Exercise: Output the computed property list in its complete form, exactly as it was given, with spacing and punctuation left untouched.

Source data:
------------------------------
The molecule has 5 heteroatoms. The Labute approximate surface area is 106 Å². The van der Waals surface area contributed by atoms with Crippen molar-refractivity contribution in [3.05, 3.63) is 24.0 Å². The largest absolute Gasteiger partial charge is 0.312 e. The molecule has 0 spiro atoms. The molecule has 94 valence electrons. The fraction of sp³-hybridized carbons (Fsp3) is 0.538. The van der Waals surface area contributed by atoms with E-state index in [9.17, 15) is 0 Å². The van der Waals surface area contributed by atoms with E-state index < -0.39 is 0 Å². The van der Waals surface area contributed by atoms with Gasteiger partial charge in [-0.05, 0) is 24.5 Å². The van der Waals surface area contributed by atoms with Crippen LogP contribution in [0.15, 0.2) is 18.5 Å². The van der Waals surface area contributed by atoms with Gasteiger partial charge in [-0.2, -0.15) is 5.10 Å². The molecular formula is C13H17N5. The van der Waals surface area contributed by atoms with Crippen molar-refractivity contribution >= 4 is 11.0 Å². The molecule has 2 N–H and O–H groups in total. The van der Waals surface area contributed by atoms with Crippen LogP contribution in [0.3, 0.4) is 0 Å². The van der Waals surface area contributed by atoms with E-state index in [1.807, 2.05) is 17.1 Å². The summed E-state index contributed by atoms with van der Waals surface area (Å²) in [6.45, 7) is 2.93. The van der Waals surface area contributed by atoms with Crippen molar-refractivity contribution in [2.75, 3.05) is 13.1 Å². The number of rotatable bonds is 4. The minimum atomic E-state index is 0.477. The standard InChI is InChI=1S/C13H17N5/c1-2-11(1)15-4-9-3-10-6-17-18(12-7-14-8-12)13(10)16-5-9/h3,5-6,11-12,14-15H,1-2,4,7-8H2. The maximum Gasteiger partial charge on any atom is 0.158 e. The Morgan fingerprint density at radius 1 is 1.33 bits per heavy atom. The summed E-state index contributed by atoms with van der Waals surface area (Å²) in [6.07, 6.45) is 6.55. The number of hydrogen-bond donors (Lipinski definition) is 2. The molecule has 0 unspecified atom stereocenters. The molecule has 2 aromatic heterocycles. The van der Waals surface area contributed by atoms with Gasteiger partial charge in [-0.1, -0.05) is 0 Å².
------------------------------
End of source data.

The molecule has 5 heteroatoms. The Labute approximate surface area is 106 Å². The van der Waals surface area contributed by atoms with Crippen molar-refractivity contribution in [3.05, 3.63) is 24.0 Å². The largest absolute Gasteiger partial charge is 0.312 e. The molecule has 0 spiro atoms. The molecule has 94 valence electrons. The fraction of sp³-hybridized carbons (Fsp3) is 0.538. The van der Waals surface area contributed by atoms with E-state index in [9.17, 15) is 0 Å². The van der Waals surface area contributed by atoms with E-state index < -0.39 is 0 Å². The van der Waals surface area contributed by atoms with Gasteiger partial charge in [-0.05, 0) is 24.5 Å². The van der Waals surface area contributed by atoms with Crippen LogP contribution in [0.15, 0.2) is 18.5 Å². The van der Waals surface area contributed by atoms with Gasteiger partial charge in [-0.2, -0.15) is 5.10 Å². The molecular formula is C13H17N5. The van der Waals surface area contributed by atoms with Crippen molar-refractivity contribution >= 4 is 11.0 Å². The molecule has 2 N–H and O–H groups in total. The van der Waals surface area contributed by atoms with Crippen LogP contribution in [0.3, 0.4) is 0 Å². The van der Waals surface area contributed by atoms with E-state index in [1.807, 2.05) is 17.1 Å². The summed E-state index contributed by atoms with van der Waals surface area (Å²) in [6.45, 7) is 2.93. The van der Waals surface area contributed by atoms with Crippen molar-refractivity contribution in [2.75, 3.05) is 13.1 Å². The number of rotatable bonds is 4. The minimum atomic E-state index is 0.477. The standard InChI is InChI=1S/C13H17N5/c1-2-11(1)15-4-9-3-10-6-17-18(12-7-14-8-12)13(10)16-5-9/h3,5-6,11-12,14-15H,1-2,4,7-8H2. The maximum Gasteiger partial charge on any atom is 0.158 e. The Morgan fingerprint density at radius 1 is 1.33 bits per heavy atom. The summed E-state index contributed by atoms with van der Waals surface area (Å²) in [6.07, 6.45) is 6.55. The number of hydrogen-bond donors (Lipinski definition) is 2. The molecule has 0 unspecified atom stereocenters. The molecule has 2 aromatic heterocycles. The van der Waals surface area contributed by atoms with Gasteiger partial charge in [-0.1, -0.05) is 0 Å².